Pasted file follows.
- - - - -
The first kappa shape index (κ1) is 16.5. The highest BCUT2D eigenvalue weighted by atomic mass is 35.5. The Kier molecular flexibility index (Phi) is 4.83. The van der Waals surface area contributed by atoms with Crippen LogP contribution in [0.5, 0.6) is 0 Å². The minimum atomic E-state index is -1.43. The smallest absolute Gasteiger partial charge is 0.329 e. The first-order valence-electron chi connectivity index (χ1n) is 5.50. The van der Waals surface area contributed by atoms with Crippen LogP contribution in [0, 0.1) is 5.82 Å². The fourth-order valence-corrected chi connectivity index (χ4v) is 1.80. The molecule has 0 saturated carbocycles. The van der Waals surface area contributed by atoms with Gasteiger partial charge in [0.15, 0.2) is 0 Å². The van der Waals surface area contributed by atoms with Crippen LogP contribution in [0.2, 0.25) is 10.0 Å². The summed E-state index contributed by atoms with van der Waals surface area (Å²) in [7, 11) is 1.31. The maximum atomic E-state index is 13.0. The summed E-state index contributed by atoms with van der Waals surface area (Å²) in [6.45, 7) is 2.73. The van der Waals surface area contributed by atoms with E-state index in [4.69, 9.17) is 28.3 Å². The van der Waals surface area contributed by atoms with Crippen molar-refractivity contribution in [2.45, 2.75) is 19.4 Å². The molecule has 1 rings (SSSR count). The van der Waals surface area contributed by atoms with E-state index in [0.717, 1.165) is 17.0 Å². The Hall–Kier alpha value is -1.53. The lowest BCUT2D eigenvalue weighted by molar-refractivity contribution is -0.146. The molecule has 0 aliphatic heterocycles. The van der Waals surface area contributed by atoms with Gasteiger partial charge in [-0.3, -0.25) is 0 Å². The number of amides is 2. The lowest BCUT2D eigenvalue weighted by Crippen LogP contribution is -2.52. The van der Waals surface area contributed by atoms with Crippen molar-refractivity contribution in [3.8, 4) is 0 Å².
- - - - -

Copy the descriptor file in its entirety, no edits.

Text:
The first kappa shape index (κ1) is 16.5. The highest BCUT2D eigenvalue weighted by atomic mass is 35.5. The Kier molecular flexibility index (Phi) is 4.83. The van der Waals surface area contributed by atoms with Crippen LogP contribution in [0.5, 0.6) is 0 Å². The minimum atomic E-state index is -1.43. The smallest absolute Gasteiger partial charge is 0.329 e. The first-order valence-electron chi connectivity index (χ1n) is 5.50. The van der Waals surface area contributed by atoms with Crippen LogP contribution in [0, 0.1) is 5.82 Å². The fourth-order valence-corrected chi connectivity index (χ4v) is 1.80. The molecule has 0 saturated carbocycles. The van der Waals surface area contributed by atoms with Gasteiger partial charge in [0.15, 0.2) is 0 Å². The van der Waals surface area contributed by atoms with Crippen LogP contribution in [0.2, 0.25) is 10.0 Å². The summed E-state index contributed by atoms with van der Waals surface area (Å²) in [7, 11) is 1.31. The maximum atomic E-state index is 13.0. The summed E-state index contributed by atoms with van der Waals surface area (Å²) in [6.45, 7) is 2.73. The van der Waals surface area contributed by atoms with E-state index in [4.69, 9.17) is 28.3 Å². The van der Waals surface area contributed by atoms with Crippen molar-refractivity contribution in [2.45, 2.75) is 19.4 Å². The molecule has 1 rings (SSSR count). The van der Waals surface area contributed by atoms with E-state index in [0.717, 1.165) is 17.0 Å². The Hall–Kier alpha value is -1.53. The lowest BCUT2D eigenvalue weighted by molar-refractivity contribution is -0.146. The molecule has 0 aliphatic heterocycles. The van der Waals surface area contributed by atoms with Gasteiger partial charge in [-0.3, -0.25) is 0 Å². The number of amides is 2. The lowest BCUT2D eigenvalue weighted by Crippen LogP contribution is -2.52. The van der Waals surface area contributed by atoms with Crippen molar-refractivity contribution in [3.8, 4) is 0 Å².